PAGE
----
By Lindsay Airey
This piece was developed during the second Bartimaeus Institute Online (BIO) Study Cohort 2016-2017. These pieces will eventually be published in a Women’s Breviary collection. For more information regarding the BIO Study Cohort go here.
Abrihet Queen, given name Valerie, was born on April 11, 1960, into the Core City neighborhood of Detroit, the sixth of nine children. Her parents worked hard and tirelessly to make ends meet. She soaked in beloved community, surrounded by a wealth of grandparents and parents faithfully watching over the neighborhood. At age three, she was rescued after being kidnapped. “I was snatched,” Valerie recounts, “but the community found me, and I’m still here.” Continue reading
By Lindsay Airey
Spirit who animates All Things,
help us to listen now.
May we abandon our many pursuits
keeping us ever-busy and never listening
to your gentle,
Guide us in the way(s) of life.
Help us release:
May we find something more reliable
to keep us warm
winter nights. Continue reading
On September 12, the brand new $800 million+ Little Caesar’s Arena kicked off with a Kid Rock concert on the southern edge of the Cass Corridor in Detroit. It was the culmination of white billionaire Mike Ilitch’s* fifteen-year “dereliction by design,” scores of properties purchased and left to rot. Land values were intentionally driven lower so Ilitch could buy even more. One week after the grand opening, prompted by this journalistic prose, Lindsay Airey was visited by a nightmare. Her attempt to relay it in poetry:
A sea of black faces.
by violent displacement,
Greed turned sick
of these precious ones’
seeping like poison,
out their murdering pores. Continue reading
By Lindsay Airey, LMFT (right: with her nephew Mason)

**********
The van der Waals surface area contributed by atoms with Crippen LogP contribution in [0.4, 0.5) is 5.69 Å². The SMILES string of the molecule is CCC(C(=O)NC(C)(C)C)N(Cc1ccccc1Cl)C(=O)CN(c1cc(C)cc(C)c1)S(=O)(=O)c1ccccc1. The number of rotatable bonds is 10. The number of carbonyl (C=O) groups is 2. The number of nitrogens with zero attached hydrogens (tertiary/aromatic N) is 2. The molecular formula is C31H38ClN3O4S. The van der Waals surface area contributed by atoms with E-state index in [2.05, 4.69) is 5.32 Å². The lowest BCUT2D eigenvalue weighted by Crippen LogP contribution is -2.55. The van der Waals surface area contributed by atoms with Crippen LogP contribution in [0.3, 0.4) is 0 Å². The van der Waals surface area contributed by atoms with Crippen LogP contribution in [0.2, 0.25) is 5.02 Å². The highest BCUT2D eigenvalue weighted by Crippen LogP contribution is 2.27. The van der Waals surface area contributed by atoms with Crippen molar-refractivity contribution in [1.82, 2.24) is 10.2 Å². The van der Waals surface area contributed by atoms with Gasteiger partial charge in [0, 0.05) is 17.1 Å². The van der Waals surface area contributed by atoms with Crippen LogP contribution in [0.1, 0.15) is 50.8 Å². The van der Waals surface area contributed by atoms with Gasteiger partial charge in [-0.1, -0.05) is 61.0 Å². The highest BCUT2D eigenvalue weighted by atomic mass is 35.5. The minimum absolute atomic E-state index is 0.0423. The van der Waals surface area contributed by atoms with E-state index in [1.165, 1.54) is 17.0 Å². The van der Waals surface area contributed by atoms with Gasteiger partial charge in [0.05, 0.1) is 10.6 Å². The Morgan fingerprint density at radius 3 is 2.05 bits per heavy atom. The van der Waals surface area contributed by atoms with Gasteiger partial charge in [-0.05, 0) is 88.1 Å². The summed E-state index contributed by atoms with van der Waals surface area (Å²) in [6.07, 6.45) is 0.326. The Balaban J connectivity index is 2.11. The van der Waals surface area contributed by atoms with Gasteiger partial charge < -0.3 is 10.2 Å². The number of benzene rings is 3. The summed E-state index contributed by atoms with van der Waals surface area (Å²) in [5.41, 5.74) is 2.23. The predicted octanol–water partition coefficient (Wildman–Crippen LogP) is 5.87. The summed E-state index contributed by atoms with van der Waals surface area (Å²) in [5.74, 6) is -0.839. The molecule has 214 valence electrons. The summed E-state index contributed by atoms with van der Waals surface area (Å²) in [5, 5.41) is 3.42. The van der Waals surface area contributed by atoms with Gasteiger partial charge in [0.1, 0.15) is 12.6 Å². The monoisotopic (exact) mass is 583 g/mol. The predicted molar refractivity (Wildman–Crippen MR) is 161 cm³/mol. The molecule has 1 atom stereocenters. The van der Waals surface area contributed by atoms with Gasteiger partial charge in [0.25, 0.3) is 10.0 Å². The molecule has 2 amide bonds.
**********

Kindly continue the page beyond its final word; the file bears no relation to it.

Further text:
I didn’t choose for Frodo and Team Middle Earth to accompany me through pivotal points in my 20’s, nor to keep being a source of life-saving balm throughout my 30’s. I didn’t choose them to weave a deep bond between myself and other devoted followers of their epic struggle. I didn’t choose them to hold me through multiple seasons of disorienting grief, nor whisper to my deepest hopes, dreams, sorrows and visions of Beloved Community. I didn’t choose them to challenge and inspire me out of dark valleys of despair or numbing ancestral, cultural and imperial demons of depression, nor to rearrange my notions of power, success, and happiness. Continue reading
Readers may not know, but Tommy and Lindsay Airey are ending their time in Detroit this month. It is a serious loss for those of us in Detroit, but we trust it will mean wonderful things for http://www.radicaldiscipleship.net as Tommy and Lindsay continue to write, reflect, and place their feet in new places. This is a goodbye poem for them written by Bill Wylie-Kellermann.
This old world to that beloved Word
this watershed to discipleship
roots, sweet and thirsty, to the road;
in radical vocation, wed disciple to disciple
as time to time
(What kairos is it on the chronos of Detroit?
the nation, the planet, our hearts?) Continue reading
By Lindsay Airey
2He said, “In a certain city there was a judge who neither feared God nor had respect for people. 3In that city there was a widow who kept coming to him and saying, ‘Grant me justice against my opponent.’ 4For a while he refused; but later he said to himself, ‘Though I have no fear of God and no respect for anyone, 5yet because this widow keeps bothering me, I will grant her justice, so that she may not wear me out by continually coming.’” -Luke 18:2-5
To understand why the Persistent Widow jumps off her small passage in the biblical narrative, startles me into attention, and lovingly beckons me to see and follow her, I first need to give some context. I have been in an active process of 12-step Recovery for a little over a year now. This kind of Recovery is a process that, among other things, encourages me to practice loving myself enough to advocate for myself. It’s the kind of Recovery that’s been helping me to unlearn codependent ways—taking false responsibility for people, only to find myself all dried up at the end of the day. Continue reading
By Lindsay Airey
The white fathers told us, I think therefore I am; and the black mothers in each of us—the poet—whispers in our dreams, I feel therefore I can be free.
Tangela. Dear, fierce and tender Tangela. I just heard the news. I don’t even know how you died. I just got word pouring in over social media. 40 years old. How can you be dead? How can it be true?
Mind racing with questions. And tears. Tears and tears and tears. How can it be so? You were so ALIVE! Oh, and the children. The babies who must be grieving your loss. You were so beloved. So depended upon. So ready to respond in the time of need. So true a human. Oh, and how great were the burdens you carried. Rest now, dear Sister. Though our tears and cries long to bring you back, to fill the great void you have left.